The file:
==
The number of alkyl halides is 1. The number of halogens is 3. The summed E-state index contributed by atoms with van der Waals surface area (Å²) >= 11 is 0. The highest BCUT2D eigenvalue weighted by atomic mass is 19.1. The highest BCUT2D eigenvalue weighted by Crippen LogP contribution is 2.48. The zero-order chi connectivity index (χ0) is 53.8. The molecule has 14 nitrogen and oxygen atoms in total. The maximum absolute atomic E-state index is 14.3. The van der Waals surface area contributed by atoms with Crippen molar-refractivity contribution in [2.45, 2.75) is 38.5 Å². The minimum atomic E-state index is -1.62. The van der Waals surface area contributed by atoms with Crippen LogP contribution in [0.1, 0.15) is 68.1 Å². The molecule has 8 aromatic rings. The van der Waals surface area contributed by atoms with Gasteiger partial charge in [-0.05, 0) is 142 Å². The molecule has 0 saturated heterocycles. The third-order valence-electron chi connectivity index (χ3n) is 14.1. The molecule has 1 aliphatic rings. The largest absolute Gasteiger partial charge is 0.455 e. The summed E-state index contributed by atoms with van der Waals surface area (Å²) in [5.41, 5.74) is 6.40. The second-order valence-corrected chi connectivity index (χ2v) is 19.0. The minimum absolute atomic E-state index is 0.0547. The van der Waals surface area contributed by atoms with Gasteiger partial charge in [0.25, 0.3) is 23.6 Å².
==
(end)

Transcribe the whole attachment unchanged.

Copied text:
The number of alkyl halides is 1. The number of halogens is 3. The summed E-state index contributed by atoms with van der Waals surface area (Å²) >= 11 is 0. The highest BCUT2D eigenvalue weighted by atomic mass is 19.1. The highest BCUT2D eigenvalue weighted by Crippen LogP contribution is 2.48. The zero-order chi connectivity index (χ0) is 53.8. The molecule has 14 nitrogen and oxygen atoms in total. The maximum absolute atomic E-state index is 14.3. The van der Waals surface area contributed by atoms with Crippen molar-refractivity contribution in [2.45, 2.75) is 38.5 Å². The minimum atomic E-state index is -1.62. The van der Waals surface area contributed by atoms with Crippen LogP contribution in [0.1, 0.15) is 68.1 Å². The molecule has 8 aromatic rings. The van der Waals surface area contributed by atoms with Gasteiger partial charge in [-0.05, 0) is 142 Å². The molecule has 0 saturated heterocycles. The third-order valence-electron chi connectivity index (χ3n) is 14.1. The molecule has 1 aliphatic rings. The largest absolute Gasteiger partial charge is 0.455 e. The summed E-state index contributed by atoms with van der Waals surface area (Å²) in [5.41, 5.74) is 6.40. The second-order valence-corrected chi connectivity index (χ2v) is 19.0. The minimum absolute atomic E-state index is 0.0547. The van der Waals surface area contributed by atoms with Gasteiger partial charge in [0.25, 0.3) is 23.6 Å².